Collar Freeze - German Shepherd Dog Forums
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post #1 of 10 (permalink) Old 01-27-2017, 06:32 PM Thread Starter
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Question Collar Freeze

I have a very lively 10 week old male GS puppy who has reduced me to tears on a couple of occasions in the two weeks I have had him. I am working hard on getting him to accept me as the pack leader before I give up completely. I have had a trainer come to my house (worthless), i've been glued to the internet for two weeks and I have bought Tim's book and subscribed to Dan's video channel. I realise now that I was not adequately prepared to be a GSD owner and I have made some mistakes in those first two weeks. I am going to give it my best shot to turn things around. We have got the food thing pretty much taken care of which has never been an issue from the start. I am working on the ignoring (which makes him "attack" me even more vigorously), the collar Freeze and the isolation. I have done the isolation a couple of times and the collar freeze but I have no idea if I am doing it right? I dont speak, look or touch him and try and appear calm and look at the floor but he goes ape!! Twisting and turning and jumping and choking himself. I am hanging on for dear life trying to move so hes not choking then he may calm down to a whimper. He hates it!!! What am I doing wrong? Is there a video of the collar freeze?
Thanks in advance

Lorna
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post #2 of 10 (permalink) Old 01-27-2017, 07:33 PM
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Hey there! I'm not familiar with the video trainers you mention nor the Collar Freeze - never heard of this before.

In all your readings, have you read anything about re-directing the 'attacks' to a toy? Always have a tuggy toy on you, have a bazillion around the house handy. When puppy goes into landshark mode, you stuff a toy in his mouth and PLAY!!! Landshark crazy mode will last until he is done teething, about six months, so be patient.

You can't control a 10 week old puppy. You manage them. You think ahead, and have a plan on what you will do to get the pup to do what you want, without them knowing that it was all your devious idea, and not theirs. If you are this frustrated, I get the feeling you have unrealistic expectations.

Most puppies this age hate being under leash and collar control. Just spend a few minutes walking on leash per day. Quit before pup implodes. Set it up so that it is a positive experience for your baby. If it means taking three steps in the driveway nicely while being lured with a treat - so be it. Celebrate the success, make it into a fun puppy party, and quit for the day. Aim for four step the next day.

If you got the food thing down, I assume you are talking about luring and rewarding. At this age, everything is luring and rewarding, and make sure the rewards come fast and furious, or else you will reduce your puppy to tears by confusing it by what you want.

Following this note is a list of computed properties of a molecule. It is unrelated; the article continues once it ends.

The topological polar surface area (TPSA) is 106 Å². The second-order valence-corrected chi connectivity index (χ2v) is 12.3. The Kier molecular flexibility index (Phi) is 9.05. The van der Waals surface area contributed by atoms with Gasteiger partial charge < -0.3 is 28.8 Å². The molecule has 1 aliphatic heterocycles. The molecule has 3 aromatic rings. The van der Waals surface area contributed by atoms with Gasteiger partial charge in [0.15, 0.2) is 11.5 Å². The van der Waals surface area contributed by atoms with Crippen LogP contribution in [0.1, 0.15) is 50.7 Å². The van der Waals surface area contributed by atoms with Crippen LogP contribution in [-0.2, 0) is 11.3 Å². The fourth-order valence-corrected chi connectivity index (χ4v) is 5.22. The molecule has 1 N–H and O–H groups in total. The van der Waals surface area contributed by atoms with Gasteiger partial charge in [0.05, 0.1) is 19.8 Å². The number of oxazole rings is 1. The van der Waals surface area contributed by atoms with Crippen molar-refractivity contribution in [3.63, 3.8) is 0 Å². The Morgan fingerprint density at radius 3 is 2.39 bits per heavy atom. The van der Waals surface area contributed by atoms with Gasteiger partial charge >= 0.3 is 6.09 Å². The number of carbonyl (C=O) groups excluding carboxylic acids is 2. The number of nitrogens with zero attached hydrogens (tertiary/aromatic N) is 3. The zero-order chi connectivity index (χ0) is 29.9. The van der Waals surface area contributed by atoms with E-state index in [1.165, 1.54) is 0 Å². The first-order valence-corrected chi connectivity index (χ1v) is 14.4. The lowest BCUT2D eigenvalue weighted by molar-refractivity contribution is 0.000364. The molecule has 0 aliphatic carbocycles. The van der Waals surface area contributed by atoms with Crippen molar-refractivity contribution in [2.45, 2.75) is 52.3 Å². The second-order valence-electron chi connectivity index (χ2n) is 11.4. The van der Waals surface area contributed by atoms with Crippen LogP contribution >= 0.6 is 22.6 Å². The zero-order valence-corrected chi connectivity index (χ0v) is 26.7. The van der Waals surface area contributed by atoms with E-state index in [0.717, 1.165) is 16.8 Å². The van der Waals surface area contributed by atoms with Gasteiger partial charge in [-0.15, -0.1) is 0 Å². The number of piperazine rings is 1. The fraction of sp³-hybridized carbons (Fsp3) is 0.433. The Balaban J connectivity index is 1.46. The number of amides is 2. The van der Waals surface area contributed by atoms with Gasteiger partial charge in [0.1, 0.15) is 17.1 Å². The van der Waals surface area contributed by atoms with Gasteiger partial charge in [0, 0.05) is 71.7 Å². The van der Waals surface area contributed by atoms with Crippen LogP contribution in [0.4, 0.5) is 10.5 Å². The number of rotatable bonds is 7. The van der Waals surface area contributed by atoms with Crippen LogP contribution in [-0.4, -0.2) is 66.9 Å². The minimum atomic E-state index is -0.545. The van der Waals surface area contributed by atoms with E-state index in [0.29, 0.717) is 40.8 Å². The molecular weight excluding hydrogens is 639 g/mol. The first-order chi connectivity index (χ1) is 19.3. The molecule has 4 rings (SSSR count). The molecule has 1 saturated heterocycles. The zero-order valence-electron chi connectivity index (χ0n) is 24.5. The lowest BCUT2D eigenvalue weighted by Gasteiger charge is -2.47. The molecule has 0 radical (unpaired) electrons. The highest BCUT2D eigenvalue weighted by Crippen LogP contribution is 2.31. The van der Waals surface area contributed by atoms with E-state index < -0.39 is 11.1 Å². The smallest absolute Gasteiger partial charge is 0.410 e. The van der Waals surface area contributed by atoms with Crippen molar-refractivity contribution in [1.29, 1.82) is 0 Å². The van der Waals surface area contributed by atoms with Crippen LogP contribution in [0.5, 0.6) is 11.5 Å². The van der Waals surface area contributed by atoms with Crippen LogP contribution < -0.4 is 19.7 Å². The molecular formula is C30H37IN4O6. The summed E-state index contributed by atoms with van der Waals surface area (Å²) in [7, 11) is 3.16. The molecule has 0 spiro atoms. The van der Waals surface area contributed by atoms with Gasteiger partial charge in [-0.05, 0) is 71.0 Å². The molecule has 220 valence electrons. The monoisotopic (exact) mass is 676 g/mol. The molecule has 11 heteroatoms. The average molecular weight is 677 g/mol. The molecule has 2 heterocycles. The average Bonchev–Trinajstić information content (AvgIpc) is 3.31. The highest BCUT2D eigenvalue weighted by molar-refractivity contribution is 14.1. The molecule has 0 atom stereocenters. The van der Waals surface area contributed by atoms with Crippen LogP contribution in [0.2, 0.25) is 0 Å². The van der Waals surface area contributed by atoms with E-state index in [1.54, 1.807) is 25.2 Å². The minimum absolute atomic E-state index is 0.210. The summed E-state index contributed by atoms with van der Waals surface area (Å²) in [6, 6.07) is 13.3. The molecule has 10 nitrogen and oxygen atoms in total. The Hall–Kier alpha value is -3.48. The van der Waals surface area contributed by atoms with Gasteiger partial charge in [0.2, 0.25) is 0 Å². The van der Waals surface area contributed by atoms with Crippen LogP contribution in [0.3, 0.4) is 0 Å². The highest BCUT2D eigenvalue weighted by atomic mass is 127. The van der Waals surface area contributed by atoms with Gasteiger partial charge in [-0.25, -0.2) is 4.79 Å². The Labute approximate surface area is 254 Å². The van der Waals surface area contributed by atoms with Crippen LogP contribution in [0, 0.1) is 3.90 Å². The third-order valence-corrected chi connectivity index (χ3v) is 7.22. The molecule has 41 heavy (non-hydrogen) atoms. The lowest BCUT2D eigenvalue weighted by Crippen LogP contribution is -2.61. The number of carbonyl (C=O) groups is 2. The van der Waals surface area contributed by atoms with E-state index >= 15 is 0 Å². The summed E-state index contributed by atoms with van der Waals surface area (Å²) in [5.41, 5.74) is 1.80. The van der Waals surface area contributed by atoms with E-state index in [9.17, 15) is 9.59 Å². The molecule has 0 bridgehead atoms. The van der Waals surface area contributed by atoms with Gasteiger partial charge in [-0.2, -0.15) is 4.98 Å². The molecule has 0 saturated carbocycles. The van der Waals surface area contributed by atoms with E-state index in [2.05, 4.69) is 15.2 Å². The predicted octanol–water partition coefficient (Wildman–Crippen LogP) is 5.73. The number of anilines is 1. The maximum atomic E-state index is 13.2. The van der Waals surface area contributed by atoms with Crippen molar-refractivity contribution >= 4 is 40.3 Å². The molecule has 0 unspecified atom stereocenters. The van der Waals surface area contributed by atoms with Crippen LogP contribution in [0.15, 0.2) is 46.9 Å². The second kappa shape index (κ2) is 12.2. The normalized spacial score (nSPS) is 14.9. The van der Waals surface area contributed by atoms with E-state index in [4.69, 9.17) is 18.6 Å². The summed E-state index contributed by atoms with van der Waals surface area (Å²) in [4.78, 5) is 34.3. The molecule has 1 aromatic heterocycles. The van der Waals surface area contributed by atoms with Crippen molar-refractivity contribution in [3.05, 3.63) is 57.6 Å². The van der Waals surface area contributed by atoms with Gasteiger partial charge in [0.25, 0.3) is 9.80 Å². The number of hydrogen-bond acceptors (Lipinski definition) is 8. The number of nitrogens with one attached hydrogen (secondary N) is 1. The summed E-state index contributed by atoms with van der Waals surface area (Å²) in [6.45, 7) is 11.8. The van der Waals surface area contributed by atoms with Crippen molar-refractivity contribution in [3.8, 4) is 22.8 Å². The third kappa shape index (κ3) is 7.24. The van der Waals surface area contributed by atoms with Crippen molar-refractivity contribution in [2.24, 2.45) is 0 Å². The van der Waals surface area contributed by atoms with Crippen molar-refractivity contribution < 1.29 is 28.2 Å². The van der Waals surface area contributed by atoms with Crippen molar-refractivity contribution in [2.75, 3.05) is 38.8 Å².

Also, schedule regular naps for you pup, in his crate, every day. A lot of the crazy-bitey behaviour is from being overly tired and throwing a tantrum the same as 2-year-old human toddlers will have major melt-down tantrums when tired.

When puppy gets out-of control, pick him up, put him in his crate, walk away. Save your sanity, give puppy some nap time - works great!
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post #3 of 10 (permalink) Old 01-27-2017, 07:39 PM
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Quote:
Originally Posted by Castlemaid View Post
Hey there! I'm not familiar with the video trainers you mention nor the Collar Freeze - never heard of this before.

In all your readings, have you read anything about re-directing the 'attacks' to a toy? Always have a tuggy toy on you, have a bazillion around the house handy. When puppy goes into landshark mode, you stuff a toy in his mouth and PLAY!!! Landshark crazy mode will last until he is done teething, about six months, so be patient.

You can't control a 10 month puppy. You manage them. You think ahead, and have a plan on what you will do to get the pup to do what you want, without them knowing that it was all your devious idea, and not theirs. If you are this frustrated, I get the feeling you have unrealistic expectations.

Most puppies this age hate being under leash and collar control. Just spend a few minutes walking on leash per day. Quit before pup implodes. Set it up so that it is a positive experience for your baby. If it means taking three steps in the driveway nicely while being lured with a treat - so be it. Celebrate the success, make it into a fun puppy party, and quit for the day. Aim for four step the next day.

If you got the food thing down, I assume you are talking about luring and rewarding. At this age, everything is luring and rewarding, and make sure the rewards come fast and furious, or else you will reduce your puppy to tears by confusing it by what you want.

Also, schedule regular naps for you pup, in his crate, every day. A lot of the crazy-bitey behaviour is from being overly tired and throwing a tantrum the same as 2-year-old human toddlers will have major melt-down tantrums when tired.

When puppy gets out-of control, pick him up, put him in his crate, walk away. Save your sanity, give puppy some nap time - works great!
It's nice to hear this lasts on going and the nap allowances... my pup is about to turn 7 months. Glad to know I shouldn't feel guilty allowing him rest times on going for the next few months! He does really settle the eff down and enjoys and wiggles his limbs around on his back with his toys in his mouth when he's in there! Wise words!